• There’s a reason the film feels legit and that’s down to the fact that real rap artistes worked on this film. The treatment and the visual finesse of the film are at par with anything you’ve seen from Hollywood or anywhere around the world. The rap battles shown in the film are riveting and an inspired piece of writing. The problem with the film though is it’s length, which stretches to two-and-a-half hours, but the emotional deftness and clap-worth dialogues add the right amount of gusto and keep you totally engaged. This is a film that deserves an encore. And in true rap style, let’s just say… yeh Gully Boy hard hai bhai!

  • Writer-director Shelly Chopra Dhar and co-writer Gazal Dhaliwal (who previously wrote Irrfan’s ‘Qarib Qarib Singlle’) manage to spark off some pretty interesting ideas of love. Yes, their film deals with sexuality and seeking acceptance from the older and more-conservative family members, but at the core, ‘ELKDTAL’ talks about love being a universal feeling, one that cannot be shackled by societal norms and diktats. The writing isn’t all top-grade, but this film has its heart in the right place and sometimes that’s all that really matters.

  • Writer and producer Sanjay Raut doesn’t distort facts from Bal Thackeray’s story. The riled up speeches, the unapologetic candour and the larger-than-life persona is presented without a veil. While the honesty is commendable, it comes across that the lead character’s political motivations lack clarity. Perhaps a more seasoned writer could have fleshed out Thackeray’s character and eccentricities a lot better. But its Nawaz’s nonchalant performance that overshadows the flaws and leaves a lasting impact.

  • An entertaining but flawed look at the mafia that promotes cheating during college exams.

  • Director Rob Marshall is the authority on musicals, he’s directed movies like Chicago, Nine and Into The Woods. So he’s perfectly at home with the song, dance and elaborately detailed choreography of Mary Poppins Returns. The film is a homage to Julie Andrews’ original and this 2018 version, with a bizarrely satisfying and unabashedly pastiche approach, is a pure delight for children and adults alike.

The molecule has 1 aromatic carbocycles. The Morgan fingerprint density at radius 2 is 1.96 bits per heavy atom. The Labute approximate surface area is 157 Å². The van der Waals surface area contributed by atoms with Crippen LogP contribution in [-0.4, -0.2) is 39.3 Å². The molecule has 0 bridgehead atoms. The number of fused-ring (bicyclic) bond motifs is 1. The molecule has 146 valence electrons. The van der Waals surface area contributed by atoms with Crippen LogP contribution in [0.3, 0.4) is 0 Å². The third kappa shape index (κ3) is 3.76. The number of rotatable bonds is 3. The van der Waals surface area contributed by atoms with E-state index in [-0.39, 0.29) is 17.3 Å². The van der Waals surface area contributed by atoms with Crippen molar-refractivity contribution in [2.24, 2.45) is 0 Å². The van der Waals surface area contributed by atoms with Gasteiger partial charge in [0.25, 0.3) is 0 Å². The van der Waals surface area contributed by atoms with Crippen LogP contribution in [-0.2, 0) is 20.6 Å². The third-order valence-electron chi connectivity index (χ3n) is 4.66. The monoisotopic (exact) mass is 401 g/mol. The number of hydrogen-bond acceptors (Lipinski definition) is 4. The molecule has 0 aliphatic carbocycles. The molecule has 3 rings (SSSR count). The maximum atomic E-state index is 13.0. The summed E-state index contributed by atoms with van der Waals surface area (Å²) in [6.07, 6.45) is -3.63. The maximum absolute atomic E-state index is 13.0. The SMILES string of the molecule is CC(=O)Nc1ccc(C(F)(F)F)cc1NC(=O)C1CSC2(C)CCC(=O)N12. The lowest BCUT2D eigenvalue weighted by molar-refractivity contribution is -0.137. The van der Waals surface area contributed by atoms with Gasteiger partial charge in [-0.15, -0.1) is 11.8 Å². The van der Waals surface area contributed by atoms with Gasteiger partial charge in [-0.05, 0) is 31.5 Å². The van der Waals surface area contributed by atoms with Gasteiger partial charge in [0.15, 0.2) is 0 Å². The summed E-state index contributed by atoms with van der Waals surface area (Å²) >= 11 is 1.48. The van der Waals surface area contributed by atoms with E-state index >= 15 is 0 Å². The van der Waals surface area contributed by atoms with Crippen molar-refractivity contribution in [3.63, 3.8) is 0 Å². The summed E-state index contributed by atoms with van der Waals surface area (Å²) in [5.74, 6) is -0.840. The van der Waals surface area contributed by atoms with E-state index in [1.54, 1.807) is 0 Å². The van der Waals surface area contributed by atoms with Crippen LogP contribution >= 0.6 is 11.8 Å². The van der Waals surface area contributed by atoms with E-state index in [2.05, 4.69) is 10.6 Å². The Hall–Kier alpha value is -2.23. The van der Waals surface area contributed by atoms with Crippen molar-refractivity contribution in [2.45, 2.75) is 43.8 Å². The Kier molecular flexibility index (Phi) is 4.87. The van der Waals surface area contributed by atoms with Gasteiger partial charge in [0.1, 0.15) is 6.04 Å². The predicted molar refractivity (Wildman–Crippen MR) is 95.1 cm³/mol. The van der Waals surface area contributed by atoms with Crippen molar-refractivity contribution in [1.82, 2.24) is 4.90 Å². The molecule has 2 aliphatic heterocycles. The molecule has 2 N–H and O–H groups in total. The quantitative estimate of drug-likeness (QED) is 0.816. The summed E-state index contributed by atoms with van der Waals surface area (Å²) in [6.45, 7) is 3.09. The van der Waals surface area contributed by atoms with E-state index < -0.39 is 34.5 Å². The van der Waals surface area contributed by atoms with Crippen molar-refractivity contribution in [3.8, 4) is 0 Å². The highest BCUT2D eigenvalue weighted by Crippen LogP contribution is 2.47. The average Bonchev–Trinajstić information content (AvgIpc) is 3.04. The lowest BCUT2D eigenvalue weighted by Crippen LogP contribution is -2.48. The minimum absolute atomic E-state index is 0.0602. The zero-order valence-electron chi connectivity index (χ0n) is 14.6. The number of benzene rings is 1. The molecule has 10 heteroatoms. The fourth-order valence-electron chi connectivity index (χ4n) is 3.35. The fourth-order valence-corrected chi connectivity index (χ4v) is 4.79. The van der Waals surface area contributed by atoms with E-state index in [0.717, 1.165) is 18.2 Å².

• …the screenplay is too disjointed. It takes you on a flight of fancy for the sheer indulgence of it. It’s like an arrow shot high in the sky. You admire its trajectory but it’s not going to stay afloat forever. To cut it short, you feel like you’re watching two different films as the first half and the second half are vastly dissimilar to each other.

  • At one point, Zero dazzles with moments of colour and vibrancy, but then it also follows up with dull scenes that fail to launch the drama in the zone that it’s supposed to be in. Some of the comedy moments between SRK and Mohammed Zeeshan Ayyub stand out, so does the song Mere Naam Tu with SRK dancing in a storm of colours. While the film has a wealth of references to Bollywood and its stars, these details don’t compensate for a story that starts with a beautiful plot, but takes off on a bizarre ride. At first go, the film makes you light and easy, which is good, but the problem is that it doesn’t really take you on that flight of entertainment, which you set out for.

  • For a love story, there are no romantic tracks that really hold your attention. Apart from the song Namo Namo, Amit Trivedi’s music doesn’t create the required mood for a love saga like Kedarnath. Director Abhishek Kapoor’s attempt to make a film set against the backdrop of a natural calamity of this proportion is ambitious and sincere.

  • The problem with Thugs Of Hindostan is that it’s too long by modern standards. What could have been a crisp adventure drags on and on. We all like swashbucklers and despite the Pirates Of The Caribbean overtones, it could yet have been an engrossing film if it was edited properly.

  • Apart from the stray funny moments and consistently good visuals (thanks to decent CGI efforts), ‘TOH’ doesn’t really have the punch or the thrill that is required to pull off a film of this scale. At 2 hours and 45 minutes, the film feels a little too long and that’s down to the problematic editing. The grand canvas of the film does hold sway in terms of the visual experience, but at the end, this one is all show and no substance. With the mammoth expectations attached to this movie, the end experience just leaves you all at sea.

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